The story revolves primarily around the Richardsons, an exemplary Shaker Heights family, and Mia and Pearl Warren, a single mother and daughter who become their tenants. All four Richardson children – two girls and two boys, as varied as you could possibly imagine – are drawn to Pearl and her mother, who is an artist and a bit of a mystery. When the Richardsons’ family friend attempts to adopt a Chinese-American baby, who was found abandoned, it divides the town and pits Mia against Elena, the Richardson matriarch, threatening to topple the precarious status quo.

Little Fires Everywhere is full of the quiet drama of everyday life but also tackles something bigger. As Elena digs deep into Mia’s past and the Richardson children exist with little oversight, we’re along for the ride, discovering secrets and taking sides along with the rest of them.

Today’s recipe is inspired not only by the novel’s title but this quote, which stood out to me as I read: “Sometimes you need to scorch everything to the ground and start over. After the burning, the soil is richer, and new things can grow. People are like that, too. They start over. They find a way.” I decided to make a blackened chicken, traditionally covered heavily in spices and cooked on high heat on the stove top until the seasoning becomes dark.

I debated between two recipes, one from Pop Culture, a more classically prepared blackened chicken, and one from Gal on a Mission, which is baked. Though a baked version doesn’t get quite as “black” as one cooked on the stovetop, I ultimately went with that option. It’s just as flavorful and the fact that it’s hands-off made it appealing when I was cooking it after work the other day. Additionally, I was easily able to roast some small potatoes and broccoli alongside it, completing the meal in 30 minutes, with minimal prep.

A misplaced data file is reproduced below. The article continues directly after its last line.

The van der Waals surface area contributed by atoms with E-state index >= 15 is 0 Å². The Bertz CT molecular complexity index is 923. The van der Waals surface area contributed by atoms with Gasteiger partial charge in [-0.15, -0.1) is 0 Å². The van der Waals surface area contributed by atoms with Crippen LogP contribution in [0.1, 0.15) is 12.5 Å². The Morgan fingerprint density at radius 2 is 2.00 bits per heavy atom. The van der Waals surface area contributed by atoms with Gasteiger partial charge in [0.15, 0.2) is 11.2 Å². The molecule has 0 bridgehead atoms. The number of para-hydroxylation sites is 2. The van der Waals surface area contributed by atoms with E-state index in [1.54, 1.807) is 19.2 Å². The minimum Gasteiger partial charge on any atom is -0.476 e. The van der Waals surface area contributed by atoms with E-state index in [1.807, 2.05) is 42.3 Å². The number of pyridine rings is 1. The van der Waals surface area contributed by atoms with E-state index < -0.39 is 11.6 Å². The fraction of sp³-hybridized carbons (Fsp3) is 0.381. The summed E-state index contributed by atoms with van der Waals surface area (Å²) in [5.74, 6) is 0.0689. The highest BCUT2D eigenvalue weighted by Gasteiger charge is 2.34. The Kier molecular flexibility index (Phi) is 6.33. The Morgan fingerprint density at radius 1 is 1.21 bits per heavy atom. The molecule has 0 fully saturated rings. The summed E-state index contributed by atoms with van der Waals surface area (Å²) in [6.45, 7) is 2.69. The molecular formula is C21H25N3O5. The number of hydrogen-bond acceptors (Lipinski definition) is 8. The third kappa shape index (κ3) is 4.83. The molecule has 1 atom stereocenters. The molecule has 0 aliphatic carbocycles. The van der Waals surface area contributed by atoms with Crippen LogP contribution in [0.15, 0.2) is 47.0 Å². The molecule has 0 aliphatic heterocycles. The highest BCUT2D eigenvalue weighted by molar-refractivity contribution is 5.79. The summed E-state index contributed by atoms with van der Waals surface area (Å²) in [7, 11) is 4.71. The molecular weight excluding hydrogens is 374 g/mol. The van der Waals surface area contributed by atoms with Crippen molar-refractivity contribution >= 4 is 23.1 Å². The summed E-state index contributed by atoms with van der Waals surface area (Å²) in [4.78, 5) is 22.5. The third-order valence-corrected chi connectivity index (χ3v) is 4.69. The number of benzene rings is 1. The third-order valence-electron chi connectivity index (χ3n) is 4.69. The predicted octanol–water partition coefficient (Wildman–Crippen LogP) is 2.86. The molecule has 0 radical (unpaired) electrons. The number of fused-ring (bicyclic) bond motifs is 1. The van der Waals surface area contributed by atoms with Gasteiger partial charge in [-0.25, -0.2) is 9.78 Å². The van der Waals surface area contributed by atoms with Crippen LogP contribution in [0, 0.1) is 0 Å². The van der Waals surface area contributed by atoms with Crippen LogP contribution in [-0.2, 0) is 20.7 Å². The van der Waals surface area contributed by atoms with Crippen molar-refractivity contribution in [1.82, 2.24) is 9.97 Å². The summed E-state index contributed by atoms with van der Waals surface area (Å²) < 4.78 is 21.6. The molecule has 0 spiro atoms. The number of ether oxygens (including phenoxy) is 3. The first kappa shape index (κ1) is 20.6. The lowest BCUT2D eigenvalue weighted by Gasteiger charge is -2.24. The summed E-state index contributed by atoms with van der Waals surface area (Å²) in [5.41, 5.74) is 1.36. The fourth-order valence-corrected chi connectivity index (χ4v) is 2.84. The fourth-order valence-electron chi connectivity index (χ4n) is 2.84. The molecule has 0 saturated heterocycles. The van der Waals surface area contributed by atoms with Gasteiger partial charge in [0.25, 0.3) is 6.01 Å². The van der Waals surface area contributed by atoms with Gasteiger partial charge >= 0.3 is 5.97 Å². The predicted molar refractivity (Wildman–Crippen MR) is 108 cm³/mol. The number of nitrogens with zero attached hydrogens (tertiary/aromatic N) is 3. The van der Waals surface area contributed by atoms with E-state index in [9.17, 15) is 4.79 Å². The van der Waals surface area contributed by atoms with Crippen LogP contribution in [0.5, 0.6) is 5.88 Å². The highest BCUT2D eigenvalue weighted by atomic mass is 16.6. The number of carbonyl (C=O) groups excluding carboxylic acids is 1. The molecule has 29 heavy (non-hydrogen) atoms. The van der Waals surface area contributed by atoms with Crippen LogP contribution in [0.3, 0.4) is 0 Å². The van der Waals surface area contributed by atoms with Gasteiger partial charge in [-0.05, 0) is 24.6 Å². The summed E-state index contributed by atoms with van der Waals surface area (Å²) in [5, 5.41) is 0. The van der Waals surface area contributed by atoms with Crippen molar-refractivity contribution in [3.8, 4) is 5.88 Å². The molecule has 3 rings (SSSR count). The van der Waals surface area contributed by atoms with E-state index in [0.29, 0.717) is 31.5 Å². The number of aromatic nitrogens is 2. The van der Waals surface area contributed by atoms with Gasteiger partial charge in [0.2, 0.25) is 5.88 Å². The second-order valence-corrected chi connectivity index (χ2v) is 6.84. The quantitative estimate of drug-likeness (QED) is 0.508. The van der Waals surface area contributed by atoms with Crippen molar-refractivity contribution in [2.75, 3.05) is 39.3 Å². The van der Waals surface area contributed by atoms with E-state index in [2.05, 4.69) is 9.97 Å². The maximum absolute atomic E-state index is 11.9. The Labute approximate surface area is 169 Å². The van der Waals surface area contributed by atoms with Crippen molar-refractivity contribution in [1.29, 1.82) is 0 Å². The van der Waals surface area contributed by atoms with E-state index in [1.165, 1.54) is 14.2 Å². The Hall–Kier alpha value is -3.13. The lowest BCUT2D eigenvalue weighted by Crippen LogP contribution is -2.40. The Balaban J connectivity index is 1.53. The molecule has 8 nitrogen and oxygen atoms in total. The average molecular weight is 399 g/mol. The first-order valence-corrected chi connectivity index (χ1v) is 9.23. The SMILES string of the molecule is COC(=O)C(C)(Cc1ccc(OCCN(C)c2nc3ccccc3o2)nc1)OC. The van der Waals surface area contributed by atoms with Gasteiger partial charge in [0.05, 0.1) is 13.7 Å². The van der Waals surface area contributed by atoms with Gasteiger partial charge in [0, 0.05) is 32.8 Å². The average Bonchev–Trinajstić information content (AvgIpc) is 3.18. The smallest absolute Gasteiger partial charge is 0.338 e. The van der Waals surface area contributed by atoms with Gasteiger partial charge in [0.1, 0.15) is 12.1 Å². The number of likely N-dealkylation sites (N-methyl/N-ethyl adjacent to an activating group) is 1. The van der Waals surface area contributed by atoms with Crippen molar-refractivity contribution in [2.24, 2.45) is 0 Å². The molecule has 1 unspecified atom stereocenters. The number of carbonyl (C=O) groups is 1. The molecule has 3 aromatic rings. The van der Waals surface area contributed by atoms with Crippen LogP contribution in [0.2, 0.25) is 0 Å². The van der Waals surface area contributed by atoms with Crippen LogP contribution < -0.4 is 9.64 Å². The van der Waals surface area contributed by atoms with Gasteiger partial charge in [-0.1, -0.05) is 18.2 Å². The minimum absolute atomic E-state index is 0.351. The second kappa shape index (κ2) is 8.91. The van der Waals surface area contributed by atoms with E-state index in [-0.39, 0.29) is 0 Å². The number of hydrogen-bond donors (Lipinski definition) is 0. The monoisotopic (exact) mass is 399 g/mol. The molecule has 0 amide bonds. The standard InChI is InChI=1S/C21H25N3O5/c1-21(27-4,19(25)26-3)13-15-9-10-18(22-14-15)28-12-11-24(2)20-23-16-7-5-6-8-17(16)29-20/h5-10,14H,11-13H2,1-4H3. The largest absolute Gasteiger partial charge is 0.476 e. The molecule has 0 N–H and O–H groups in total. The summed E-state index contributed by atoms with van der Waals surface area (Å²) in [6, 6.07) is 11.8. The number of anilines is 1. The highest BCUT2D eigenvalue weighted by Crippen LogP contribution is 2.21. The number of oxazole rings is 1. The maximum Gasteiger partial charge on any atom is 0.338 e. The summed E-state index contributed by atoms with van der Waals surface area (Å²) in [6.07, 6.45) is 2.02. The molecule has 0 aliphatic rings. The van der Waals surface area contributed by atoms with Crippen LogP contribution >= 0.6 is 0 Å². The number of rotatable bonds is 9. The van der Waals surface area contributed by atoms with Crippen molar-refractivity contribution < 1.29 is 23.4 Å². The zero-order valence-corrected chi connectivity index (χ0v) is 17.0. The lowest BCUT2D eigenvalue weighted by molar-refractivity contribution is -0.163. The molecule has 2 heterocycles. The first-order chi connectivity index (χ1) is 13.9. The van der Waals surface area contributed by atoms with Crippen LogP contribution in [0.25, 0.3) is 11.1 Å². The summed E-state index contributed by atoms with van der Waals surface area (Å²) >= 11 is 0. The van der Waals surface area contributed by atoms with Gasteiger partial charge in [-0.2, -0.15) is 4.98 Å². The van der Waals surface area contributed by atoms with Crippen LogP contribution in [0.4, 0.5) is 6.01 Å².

To start, I preheated the oven to 450 degrees F, and combined all of my spices in a small bowl. This recipe uses a lot of spices – salt, cayenne pepper, crushed red pepper, garlic powder, paprika, black pepper, onion powder, dried oregano and dried thyme – but thankfully, none of them are obscure; I already had them all in my cupboard.

I covered each chicken breast with generously with the spices, making sure each was thickly coated. If you’re using 3 large breasts or 6 small breasts, you shouldn’t have any of the spice mixture left. (I only used 2 breasts but still used most of it.)

Then, I put the chicken in an 8×8 glass baking dish and popped them in the oven for 23 minutes. For the last 5 minutes of the bake time, cover the dish with foil and allow to continue baking while covered. My chicken breasts were definitely larger than average and needed to bake for an additional 10 minutes before they reached 165 degrees F.  

While these pictures probably aren’t my best, the chicken was delicious, very flavorful and moist (thanks to the foil cover). To top it off, it’s easy and hands-off, almost impossible to mess up.

Baked Cajun Chicken Breasts

  • Servings: 6
  • Print

Ingredients

  • 1 teaspoon salt
  • ½ teaspoon cayenne pepper
  • ¼ teaspoon crushed red peppers
  • 1 teaspoon garlic powder
  • 1 teaspoon paprika
  • ½ teaspoon black pepper
  • ½ teaspoon onion powder
  • ½ teaspoon dried oregano
  • ½ teaspoon dried thyme
  • 3 large chicken breasts or 6 small chicken breasts

Directions

  1. Preheat oven to 450 degrees. Grease an 8×8 baking sheet or dish. Set aside.
  2. Mix together the salt, cayenne pepper, crushed red peppers, garlic powder, paprika, pepper, onion powder, dried oregano, and dried thyme in a small bowl.
  3. Rub the spice mix onto the chicken breasts.
  4. Bake for 18 minutes. Remove the chicken breasts from the oven and cover with aluminum foil and bake for another 5 minutes.
  5. Once cooked through, allow the chicken to rest for 3-5 minutes before slicing to serve.

From: Gal on a Mission

Notes: Check the temperature of your chicken to ensure it’s cooked all the way through, particularly if you’re using large breasts. Mine had to bake for an additional 10 minutes to reach 165 degrees F.


This post contains affiliate links. Full disclosure here.